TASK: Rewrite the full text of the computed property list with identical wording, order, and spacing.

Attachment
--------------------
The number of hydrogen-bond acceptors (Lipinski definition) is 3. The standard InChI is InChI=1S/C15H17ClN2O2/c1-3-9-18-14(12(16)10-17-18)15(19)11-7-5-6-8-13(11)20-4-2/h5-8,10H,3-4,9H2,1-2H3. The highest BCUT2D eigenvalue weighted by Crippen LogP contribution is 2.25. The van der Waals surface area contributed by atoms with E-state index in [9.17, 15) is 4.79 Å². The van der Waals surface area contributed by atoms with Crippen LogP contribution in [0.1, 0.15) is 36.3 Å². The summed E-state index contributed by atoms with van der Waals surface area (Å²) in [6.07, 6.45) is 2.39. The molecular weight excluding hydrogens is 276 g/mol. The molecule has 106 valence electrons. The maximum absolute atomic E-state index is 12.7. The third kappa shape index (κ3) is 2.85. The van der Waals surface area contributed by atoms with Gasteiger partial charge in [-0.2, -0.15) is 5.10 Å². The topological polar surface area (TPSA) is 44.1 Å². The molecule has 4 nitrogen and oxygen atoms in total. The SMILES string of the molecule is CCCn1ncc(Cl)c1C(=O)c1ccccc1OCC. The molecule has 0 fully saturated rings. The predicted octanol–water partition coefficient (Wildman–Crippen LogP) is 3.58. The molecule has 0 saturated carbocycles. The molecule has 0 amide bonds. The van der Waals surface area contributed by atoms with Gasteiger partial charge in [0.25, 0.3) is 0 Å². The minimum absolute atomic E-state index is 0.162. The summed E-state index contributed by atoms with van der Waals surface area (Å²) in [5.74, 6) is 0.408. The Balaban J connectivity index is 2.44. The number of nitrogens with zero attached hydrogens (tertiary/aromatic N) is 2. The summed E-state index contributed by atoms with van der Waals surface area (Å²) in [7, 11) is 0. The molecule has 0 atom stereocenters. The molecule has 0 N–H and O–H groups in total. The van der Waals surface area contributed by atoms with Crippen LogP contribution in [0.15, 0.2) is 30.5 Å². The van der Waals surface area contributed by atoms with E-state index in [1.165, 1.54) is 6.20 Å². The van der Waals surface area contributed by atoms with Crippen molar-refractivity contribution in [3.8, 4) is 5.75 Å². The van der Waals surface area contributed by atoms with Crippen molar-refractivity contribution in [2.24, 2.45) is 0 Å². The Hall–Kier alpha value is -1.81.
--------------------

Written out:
The number of hydrogen-bond acceptors (Lipinski definition) is 3. The standard InChI is InChI=1S/C15H17ClN2O2/c1-3-9-18-14(12(16)10-17-18)15(19)11-7-5-6-8-13(11)20-4-2/h5-8,10H,3-4,9H2,1-2H3. The highest BCUT2D eigenvalue weighted by Crippen LogP contribution is 2.25. The van der Waals surface area contributed by atoms with E-state index in [9.17, 15) is 4.79 Å². The van der Waals surface area contributed by atoms with Crippen LogP contribution in [0.1, 0.15) is 36.3 Å². The summed E-state index contributed by atoms with van der Waals surface area (Å²) in [6.07, 6.45) is 2.39. The molecular weight excluding hydrogens is 276 g/mol. The molecule has 106 valence electrons. The maximum absolute atomic E-state index is 12.7. The third kappa shape index (κ3) is 2.85. The van der Waals surface area contributed by atoms with Gasteiger partial charge in [-0.2, -0.15) is 5.10 Å². The topological polar surface area (TPSA) is 44.1 Å². The molecule has 4 nitrogen and oxygen atoms in total. The SMILES string of the molecule is CCCn1ncc(Cl)c1C(=O)c1ccccc1OCC. The molecule has 0 fully saturated rings. The predicted octanol–water partition coefficient (Wildman–Crippen LogP) is 3.58. The molecule has 0 saturated carbocycles. The molecule has 0 amide bonds. The van der Waals surface area contributed by atoms with Gasteiger partial charge in [0.25, 0.3) is 0 Å². The minimum absolute atomic E-state index is 0.162. The summed E-state index contributed by atoms with van der Waals surface area (Å²) in [5.74, 6) is 0.408. The Balaban J connectivity index is 2.44. The number of nitrogens with zero attached hydrogens (tertiary/aromatic N) is 2. The summed E-state index contributed by atoms with van der Waals surface area (Å²) in [7, 11) is 0. The molecule has 0 atom stereocenters. The molecule has 0 N–H and O–H groups in total. The van der Waals surface area contributed by atoms with Crippen LogP contribution in [0.15, 0.2) is 30.5 Å². The van der Waals surface area contributed by atoms with E-state index in [1.165, 1.54) is 6.20 Å². The van der Waals surface area contributed by atoms with Crippen molar-refractivity contribution in [3.8, 4) is 5.75 Å². The van der Waals surface area contributed by atoms with Crippen molar-refractivity contribution in [2.24, 2.45) is 0 Å². The Hall–Kier alpha value is -1.81.